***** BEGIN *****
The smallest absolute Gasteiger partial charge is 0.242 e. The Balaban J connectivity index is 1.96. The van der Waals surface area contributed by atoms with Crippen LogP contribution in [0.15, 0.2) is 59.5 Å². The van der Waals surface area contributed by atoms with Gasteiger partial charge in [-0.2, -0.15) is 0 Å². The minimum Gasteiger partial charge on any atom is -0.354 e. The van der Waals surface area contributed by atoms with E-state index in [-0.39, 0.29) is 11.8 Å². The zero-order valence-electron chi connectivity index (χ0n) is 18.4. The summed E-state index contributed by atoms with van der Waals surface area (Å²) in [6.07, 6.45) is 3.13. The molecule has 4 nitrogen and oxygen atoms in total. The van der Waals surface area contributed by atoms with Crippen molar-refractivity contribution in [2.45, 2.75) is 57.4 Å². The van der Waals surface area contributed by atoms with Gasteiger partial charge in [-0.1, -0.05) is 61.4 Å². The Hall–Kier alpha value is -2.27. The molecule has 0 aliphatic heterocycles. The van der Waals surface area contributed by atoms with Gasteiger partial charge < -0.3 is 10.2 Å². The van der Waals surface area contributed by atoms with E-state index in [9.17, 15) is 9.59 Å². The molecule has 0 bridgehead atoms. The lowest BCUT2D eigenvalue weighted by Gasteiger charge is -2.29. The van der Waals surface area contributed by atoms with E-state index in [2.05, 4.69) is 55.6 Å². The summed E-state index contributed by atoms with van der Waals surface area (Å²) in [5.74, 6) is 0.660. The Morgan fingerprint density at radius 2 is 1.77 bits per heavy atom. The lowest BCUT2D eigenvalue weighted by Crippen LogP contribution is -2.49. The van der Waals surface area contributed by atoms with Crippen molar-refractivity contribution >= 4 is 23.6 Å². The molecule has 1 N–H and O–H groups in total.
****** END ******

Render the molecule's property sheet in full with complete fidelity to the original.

The smallest absolute Gasteiger partial charge is 0.242 e. The Balaban J connectivity index is 1.96. The van der Waals surface area contributed by atoms with Crippen LogP contribution in [0.15, 0.2) is 59.5 Å². The van der Waals surface area contributed by atoms with Gasteiger partial charge in [-0.2, -0.15) is 0 Å². The minimum Gasteiger partial charge on any atom is -0.354 e. The van der Waals surface area contributed by atoms with E-state index in [-0.39, 0.29) is 11.8 Å². The zero-order valence-electron chi connectivity index (χ0n) is 18.4. The summed E-state index contributed by atoms with van der Waals surface area (Å²) in [6.07, 6.45) is 3.13. The molecule has 4 nitrogen and oxygen atoms in total. The van der Waals surface area contributed by atoms with Crippen molar-refractivity contribution in [2.45, 2.75) is 57.4 Å². The van der Waals surface area contributed by atoms with Gasteiger partial charge in [-0.1, -0.05) is 61.4 Å². The Hall–Kier alpha value is -2.27. The molecule has 0 aliphatic heterocycles. The van der Waals surface area contributed by atoms with Gasteiger partial charge < -0.3 is 10.2 Å². The van der Waals surface area contributed by atoms with E-state index in [9.17, 15) is 9.59 Å². The molecule has 0 bridgehead atoms. The lowest BCUT2D eigenvalue weighted by Gasteiger charge is -2.29. The van der Waals surface area contributed by atoms with E-state index in [2.05, 4.69) is 55.6 Å². The summed E-state index contributed by atoms with van der Waals surface area (Å²) in [5.74, 6) is 0.660. The Morgan fingerprint density at radius 2 is 1.77 bits per heavy atom. The lowest BCUT2D eigenvalue weighted by Crippen LogP contribution is -2.49. The van der Waals surface area contributed by atoms with Crippen molar-refractivity contribution >= 4 is 23.6 Å². The molecule has 1 N–H and O–H groups in total.